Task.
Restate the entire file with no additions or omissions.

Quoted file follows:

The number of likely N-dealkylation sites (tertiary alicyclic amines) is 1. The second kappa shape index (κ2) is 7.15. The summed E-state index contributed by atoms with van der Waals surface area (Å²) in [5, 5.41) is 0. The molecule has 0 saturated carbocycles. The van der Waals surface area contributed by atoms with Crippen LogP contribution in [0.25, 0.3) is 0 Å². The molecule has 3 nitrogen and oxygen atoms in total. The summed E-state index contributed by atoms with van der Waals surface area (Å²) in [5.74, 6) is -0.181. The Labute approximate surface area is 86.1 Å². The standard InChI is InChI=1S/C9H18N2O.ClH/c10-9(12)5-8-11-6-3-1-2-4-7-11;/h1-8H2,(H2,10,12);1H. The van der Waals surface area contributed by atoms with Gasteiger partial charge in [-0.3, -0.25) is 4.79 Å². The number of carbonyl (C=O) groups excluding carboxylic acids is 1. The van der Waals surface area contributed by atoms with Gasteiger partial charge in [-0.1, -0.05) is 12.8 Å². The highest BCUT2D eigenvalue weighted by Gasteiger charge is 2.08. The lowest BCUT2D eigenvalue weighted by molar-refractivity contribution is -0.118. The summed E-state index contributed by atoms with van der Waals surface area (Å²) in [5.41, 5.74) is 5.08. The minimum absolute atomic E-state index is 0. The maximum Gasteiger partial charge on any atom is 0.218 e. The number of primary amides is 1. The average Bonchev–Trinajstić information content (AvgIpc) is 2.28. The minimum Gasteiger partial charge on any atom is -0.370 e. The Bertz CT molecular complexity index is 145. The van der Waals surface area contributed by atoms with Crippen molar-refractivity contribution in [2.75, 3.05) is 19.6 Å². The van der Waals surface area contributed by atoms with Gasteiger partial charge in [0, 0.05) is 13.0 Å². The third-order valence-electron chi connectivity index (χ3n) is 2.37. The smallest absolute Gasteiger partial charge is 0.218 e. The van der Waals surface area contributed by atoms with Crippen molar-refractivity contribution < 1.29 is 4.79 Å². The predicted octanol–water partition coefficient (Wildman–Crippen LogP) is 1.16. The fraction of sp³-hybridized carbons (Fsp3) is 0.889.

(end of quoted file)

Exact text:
The number of likely N-dealkylation sites (tertiary alicyclic amines) is 1. The second kappa shape index (κ2) is 7.15. The summed E-state index contributed by atoms with van der Waals surface area (Å²) in [5, 5.41) is 0. The molecule has 0 saturated carbocycles. The van der Waals surface area contributed by atoms with Crippen LogP contribution in [0.25, 0.3) is 0 Å². The molecule has 3 nitrogen and oxygen atoms in total. The summed E-state index contributed by atoms with van der Waals surface area (Å²) in [5.74, 6) is -0.181. The Labute approximate surface area is 86.1 Å². The standard InChI is InChI=1S/C9H18N2O.ClH/c10-9(12)5-8-11-6-3-1-2-4-7-11;/h1-8H2,(H2,10,12);1H. The van der Waals surface area contributed by atoms with Gasteiger partial charge in [-0.3, -0.25) is 4.79 Å². The number of carbonyl (C=O) groups excluding carboxylic acids is 1. The van der Waals surface area contributed by atoms with Gasteiger partial charge in [-0.1, -0.05) is 12.8 Å². The highest BCUT2D eigenvalue weighted by Gasteiger charge is 2.08. The lowest BCUT2D eigenvalue weighted by molar-refractivity contribution is -0.118. The summed E-state index contributed by atoms with van der Waals surface area (Å²) in [5.41, 5.74) is 5.08. The minimum absolute atomic E-state index is 0. The maximum Gasteiger partial charge on any atom is 0.218 e. The number of primary amides is 1. The average Bonchev–Trinajstić information content (AvgIpc) is 2.28. The minimum Gasteiger partial charge on any atom is -0.370 e. The Bertz CT molecular complexity index is 145. The van der Waals surface area contributed by atoms with Crippen molar-refractivity contribution in [2.75, 3.05) is 19.6 Å². The van der Waals surface area contributed by atoms with Gasteiger partial charge in [0, 0.05) is 13.0 Å². The third-order valence-electron chi connectivity index (χ3n) is 2.37. The smallest absolute Gasteiger partial charge is 0.218 e. The van der Waals surface area contributed by atoms with Crippen molar-refractivity contribution < 1.29 is 4.79 Å². The predicted octanol–water partition coefficient (Wildman–Crippen LogP) is 1.16. The fraction of sp³-hybridized carbons (Fsp3) is 0.889.